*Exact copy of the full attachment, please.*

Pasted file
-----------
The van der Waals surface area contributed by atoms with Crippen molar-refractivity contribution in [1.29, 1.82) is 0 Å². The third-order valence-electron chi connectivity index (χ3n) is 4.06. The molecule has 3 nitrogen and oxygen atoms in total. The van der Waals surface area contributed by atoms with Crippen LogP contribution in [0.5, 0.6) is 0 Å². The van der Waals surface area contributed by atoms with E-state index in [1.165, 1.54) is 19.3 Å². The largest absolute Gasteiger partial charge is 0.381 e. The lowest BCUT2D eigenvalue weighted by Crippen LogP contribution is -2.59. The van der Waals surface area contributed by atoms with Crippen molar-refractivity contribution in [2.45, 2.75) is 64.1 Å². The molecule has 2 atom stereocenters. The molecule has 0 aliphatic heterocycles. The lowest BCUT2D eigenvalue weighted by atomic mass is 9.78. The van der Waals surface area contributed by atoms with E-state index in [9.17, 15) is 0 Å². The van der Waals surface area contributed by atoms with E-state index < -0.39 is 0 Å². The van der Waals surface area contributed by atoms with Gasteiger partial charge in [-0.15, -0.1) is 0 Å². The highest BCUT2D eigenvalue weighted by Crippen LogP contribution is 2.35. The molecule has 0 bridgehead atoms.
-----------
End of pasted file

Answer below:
The van der Waals surface area contributed by atoms with Crippen molar-refractivity contribution in [1.29, 1.82) is 0 Å². The third-order valence-electron chi connectivity index (χ3n) is 4.06. The molecule has 3 nitrogen and oxygen atoms in total. The van der Waals surface area contributed by atoms with Crippen LogP contribution in [0.5, 0.6) is 0 Å². The van der Waals surface area contributed by atoms with E-state index in [1.165, 1.54) is 19.3 Å². The largest absolute Gasteiger partial charge is 0.381 e. The lowest BCUT2D eigenvalue weighted by Crippen LogP contribution is -2.59. The van der Waals surface area contributed by atoms with Crippen molar-refractivity contribution in [2.45, 2.75) is 64.1 Å². The molecule has 2 atom stereocenters. The molecule has 0 aliphatic heterocycles. The lowest BCUT2D eigenvalue weighted by atomic mass is 9.78. The van der Waals surface area contributed by atoms with E-state index in [9.17, 15) is 0 Å². The van der Waals surface area contributed by atoms with E-state index < -0.39 is 0 Å². The van der Waals surface area contributed by atoms with Gasteiger partial charge in [-0.15, -0.1) is 0 Å². The highest BCUT2D eigenvalue weighted by Crippen LogP contribution is 2.35. The molecule has 0 bridgehead atoms.